• Corcoran M.M.
      • Oscier D.G.
      Divergence from the germ-line sequence in unmutated chronic lymphocytic leukemia is due to somatic mutation rather than polymorphisms.
      as applied in recent studies.
      • Hadzidimitriou A.
      • Agathangelidis A.
      • Darzentas N.
      • Murray F.
      • fau-Larue M.H.
      • Bredo P.L.
      • Navarro L.A.
      • Dagklis A.
      • Rombout P.
      • Beldjord K.
      • Kolstad A.
      • Dreyling M.H.
      • Anagnostopoulos A.
      • Tsaftaris A.
      • Mavragani-Tsipidou P.
      • Rosenwald A.
      • Ponzoni M.
      • Groenen P.
      • Ghia P.
      • Sander B.
      • Papadaki T.
      • Campo E.
      • Geisler C.
      • Rosenquist R.
      • Davi F.
      • Pott C.
      • Stamatopoulos K.
      Is there a role for antigen selection in mantle cell lymphoma? Immunogenetic support from a series of 807 cases.
      • Hockley S.L.
      • Giannouli S.
      • Morilla A.
      • Wotherspoon A.
      • Morgan G.J.
      • Matutes E.
      • Gonzalez D.
      Insight into the molecular pathogenesis of hairy cell leukaemia, hairy cell leukaemia variant and splenic marginal zone lymphoma, provided by the analysis of their IGH rearrangements and somatic hypermutation patterns.
      We, therefore, classified the sequences as previously described
      • Hadzidimitriou A.
      • Agathangelidis A.
      • Darzentas N.
      • Murray F.
      • fau-Larue M.H.
      • Bredo P.L.
      • Navarro L.A.
      • Dagklis A.
      • Rombout P.
      • Beldjord K.
      • Kolstad A.
      • Dreyling M.H.
      • Anagnostopoulos A.
      • Tsaftaris A.
      • Mavragani-Tsipidou P.
      • Rosenwald A.
      • Ponzoni M.
      • Groenen P.
      • Ghia P.
      • Sander B.
      • Papadaki T.
      • Campo E.
      • Geisler C.
      • Rosenquist R.
      • Davi F.
      • Pott C.
      • Stamatopoulos K.
      Is there a role for antigen selection in mantle cell lymphoma? Immunogenetic support from a series of 807 cases.
      : “truly unmutated” when no deviation from the germline was observed; “minimal/borderline mutated” when there was 97.0% to 99.9% similarity with the germline; and finally, “highly mutated” when the deviation from the germinal sequence was >97%.

      SHM Characteristics

      Nucleotide characteristics of IGHV mutations in DLBCL were studied to establish whether the pattern of distribution was consistent with the canonical SHM process.
      • Messmer B.T.
      • Albesiano E.
      • Messmer D.
      • Chiorazzi N.
      The pattern and distribution of immunoglobulin VH gene mutations in chronic lymphocytic leukemia B cells are consistent with the canonical somatic hypermutation process.
      This analysis was also performed separately in both the GCB and non-GCB subtypes, as well as in DLBCL expressing particular IGHV genes.
      The defined characteristics of canonical SHM include: i) a higher ratio of replacement (R) versus silent (S) mutations in the CDRs than in the FRs; ii) base change bias for transitions; and iii) more than the expected percentage of mutations in the RGYW hotspots (R = A/G, Y = C/T, and W = A/T) relative to the total number of nucleotides located within these hotspots. In addition, to determine whether these characteristics were due to selection or to mutation machinery, the mutations at redundant wobble bases were analyzed as previously reported for CLL and HCL.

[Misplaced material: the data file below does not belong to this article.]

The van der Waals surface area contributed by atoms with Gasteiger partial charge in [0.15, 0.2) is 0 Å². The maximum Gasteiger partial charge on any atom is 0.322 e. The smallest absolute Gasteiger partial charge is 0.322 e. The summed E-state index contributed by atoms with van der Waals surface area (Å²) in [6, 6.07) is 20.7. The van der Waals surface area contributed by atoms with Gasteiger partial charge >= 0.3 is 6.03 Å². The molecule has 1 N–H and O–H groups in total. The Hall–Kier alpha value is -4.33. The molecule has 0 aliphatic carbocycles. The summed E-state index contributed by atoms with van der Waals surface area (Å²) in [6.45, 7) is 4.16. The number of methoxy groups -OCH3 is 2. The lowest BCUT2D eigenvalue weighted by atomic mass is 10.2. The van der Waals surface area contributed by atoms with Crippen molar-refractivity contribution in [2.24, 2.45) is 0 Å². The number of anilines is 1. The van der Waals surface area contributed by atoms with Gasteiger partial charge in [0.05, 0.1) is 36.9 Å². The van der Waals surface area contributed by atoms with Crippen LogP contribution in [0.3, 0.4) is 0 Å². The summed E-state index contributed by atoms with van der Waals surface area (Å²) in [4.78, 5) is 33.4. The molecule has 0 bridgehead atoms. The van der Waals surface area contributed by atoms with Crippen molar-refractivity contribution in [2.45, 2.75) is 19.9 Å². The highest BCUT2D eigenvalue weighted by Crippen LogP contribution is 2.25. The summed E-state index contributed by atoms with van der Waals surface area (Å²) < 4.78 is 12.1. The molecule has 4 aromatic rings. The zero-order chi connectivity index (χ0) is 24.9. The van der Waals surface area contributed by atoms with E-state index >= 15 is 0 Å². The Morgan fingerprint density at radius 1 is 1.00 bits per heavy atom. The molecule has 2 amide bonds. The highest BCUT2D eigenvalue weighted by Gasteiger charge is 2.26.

• Messmer B.T.
      • Albesiano E.
      • Messmer D.
      • Chiorazzi N.
      The pattern and distribution of immunoglobulin VH gene mutations in chronic lymphocytic leukemia B cells are consistent with the canonical somatic hypermutation process.
      • Arons E.
      • Roth L.
      • Sapolsky J.
      • Suntum T.
      • Stetler-Stevenson M.
      • Kreitman R.J.
      Evidence of canonical somatic hypermutation in hairy cell leukemia.
      Wobble bases are the third nucleotide of redundant codons. Finally, mutations at A:T and G:C pairs were studied to determine whether the mutations were targeted with approximately the same frequency as in normal cells.
      • Di Noia J.M.
      • Neuberger M.S.
      Molecular mechanisms of antibody somatic hypermutation.
      Moreover, recurrent nucleotide and amino acid changes for the most common IGHV genes were analyzed to find evidence of driven SHM in DLBCL.

      VH CDR3 Analysis and Identification of Stereotyped Rearrangements

      The criteria to define a stereotyped sequence are not yet well established.
      • Agathangelidis A.
      • Darzentas N.
      • Hadzidimitriou A.
      • Brochet X.
      • Murray F.
      • Yan X.J.
      • Davis Z.
      • van Gastel-Mol E.J.
      • Tresoldi C.
      • Chu C.C.
      • Cahill N.
      • Giudicelli V.
      • Tichy B.
      • Pedersen L.B.
      • Foroni L.
      • Bonello L.
      • Janus A.
      • Smedby K.
      • Anagnostopoulos A.
      • Merle-Beral H.
      • Laoutaris N.
      • Juliusson G.
      • di Celle P.F.
      • Pospisilova S.
      • Jurlander J.
      • Geisler C.
      • Tsaftaris A.